WHAT??? 12 Ways To Protect Your Ears Against Noise-Induced Hearing Loss

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Let me begin with a painful confession: I abused my ears in my youth. I played keyboards in a rock band that performed on crowded stages with stacks of Marshall guitar amps screaming behind me and stage monitors blasting me from the front. The fact that my acupuncturist could take away the persistent ringing in my ears gave me false confidence that my hearing loss and tinnitus were temporary and curable. When I outgrew the touring life I began scoring films (along with teaching piano) and had to compose late at night using headphones so as not to wake my family and neighbors. But another confession: I like it loud. Listening to my mock orchestral scores in headphones at high volume was a euphoric pleasure I indulged in far too often. After scoring my second movie I took my ringing ears to my acupuncturist and was horrified to discover that his treatments no longer worked. I launched into desperate experimentation with Chinese herbs, nutritional supplements, body work and foods that were rumored to improve auditory function. But nothing cured the ringing or hearing loss. I would lose big chunks of conversation if I was not staring at the speaker’s lips. There was nothing else for me to do but invest in a good pair of hearing aids; hearing aids are extremely helpful, but not a fix by any means. Listening to music will never be the same, and I still have a lot of trouble understanding women’s and children’s words.

More than ever, hearing loss and tinnitus (ringing in the ears) is a huge problem in America for musicians and non musicians alike. According to the National Institute On Deafness and Other Communication Disorders (NIDCD) one in eight Americans 12 years and older have hearing loss in both ears. The New York Times reports that though hearing problems can be age-related or due to genetic factors, medications, ear wax and illnesses, most hearing problems are noise-induced. Noise-induced hearing loss can result from one loud noise such as a gun shot or explosion near your ear. Or it can be from prolonged exposure to noise such as street traffic, subway trains, sirens, jets, motorcycles, or unfortunately, loud music.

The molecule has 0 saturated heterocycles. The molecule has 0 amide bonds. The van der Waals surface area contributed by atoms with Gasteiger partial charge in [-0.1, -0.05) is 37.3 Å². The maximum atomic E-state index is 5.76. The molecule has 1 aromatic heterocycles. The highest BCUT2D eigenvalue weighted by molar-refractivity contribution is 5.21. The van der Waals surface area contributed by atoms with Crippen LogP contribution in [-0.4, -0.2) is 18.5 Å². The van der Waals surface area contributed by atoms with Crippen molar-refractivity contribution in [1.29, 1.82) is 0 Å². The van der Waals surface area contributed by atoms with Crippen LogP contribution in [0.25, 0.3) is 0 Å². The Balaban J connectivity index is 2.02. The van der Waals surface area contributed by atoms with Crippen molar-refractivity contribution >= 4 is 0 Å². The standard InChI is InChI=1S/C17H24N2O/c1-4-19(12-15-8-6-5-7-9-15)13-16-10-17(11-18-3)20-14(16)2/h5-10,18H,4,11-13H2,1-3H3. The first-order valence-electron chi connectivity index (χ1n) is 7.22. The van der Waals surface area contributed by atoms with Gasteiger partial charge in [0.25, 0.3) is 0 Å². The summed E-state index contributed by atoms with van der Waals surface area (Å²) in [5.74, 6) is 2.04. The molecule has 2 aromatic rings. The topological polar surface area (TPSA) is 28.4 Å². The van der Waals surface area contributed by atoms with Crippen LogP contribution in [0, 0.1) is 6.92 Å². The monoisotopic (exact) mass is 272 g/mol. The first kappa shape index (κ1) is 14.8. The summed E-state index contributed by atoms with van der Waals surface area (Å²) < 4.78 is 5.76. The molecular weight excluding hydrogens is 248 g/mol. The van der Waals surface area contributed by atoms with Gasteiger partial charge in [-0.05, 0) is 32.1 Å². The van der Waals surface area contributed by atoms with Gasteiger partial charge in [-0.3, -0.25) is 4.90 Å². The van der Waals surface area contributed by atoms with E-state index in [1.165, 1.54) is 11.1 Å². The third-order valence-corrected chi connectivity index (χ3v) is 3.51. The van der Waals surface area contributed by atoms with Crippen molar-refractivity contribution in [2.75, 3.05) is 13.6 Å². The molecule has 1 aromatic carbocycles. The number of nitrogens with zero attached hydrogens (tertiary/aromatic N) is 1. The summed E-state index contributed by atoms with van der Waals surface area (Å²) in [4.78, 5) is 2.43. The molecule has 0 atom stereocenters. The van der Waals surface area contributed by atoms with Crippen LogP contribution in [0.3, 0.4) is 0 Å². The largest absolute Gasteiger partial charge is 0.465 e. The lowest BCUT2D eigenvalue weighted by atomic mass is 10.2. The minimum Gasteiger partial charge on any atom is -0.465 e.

We love listening to loud music with ear buds or headphones, but music above 85 decibels can cause damage in just 15 minutes according to Dr. Michael D. Seidman, author of the book, Save Your Hearing Now. I tell my students to set a comfortable volume for headphones, ear buds, or speakers, then turn it a few notches down. Always listen at levels softer than you would like. And give your ears a rest after 30 minutes of listening, even at lower levels. 

If you listen to music with headphones on flights, at the gym, or while walking in the city, it would be worth your while to invest in a pair of good noise-canceling headphones such as the Bose Quiet Comfort series (I have the QC15 over-the-ear). Noise-canceling headphones reduce background noise so that you can listen to your music at lower volumes.  If you are listening with noise canceling headphones on quiet streets or hikes but find that you can’t hear your music when you move to a busy street, instead of turning up the volume, pause the music until you’re in a quieter place again.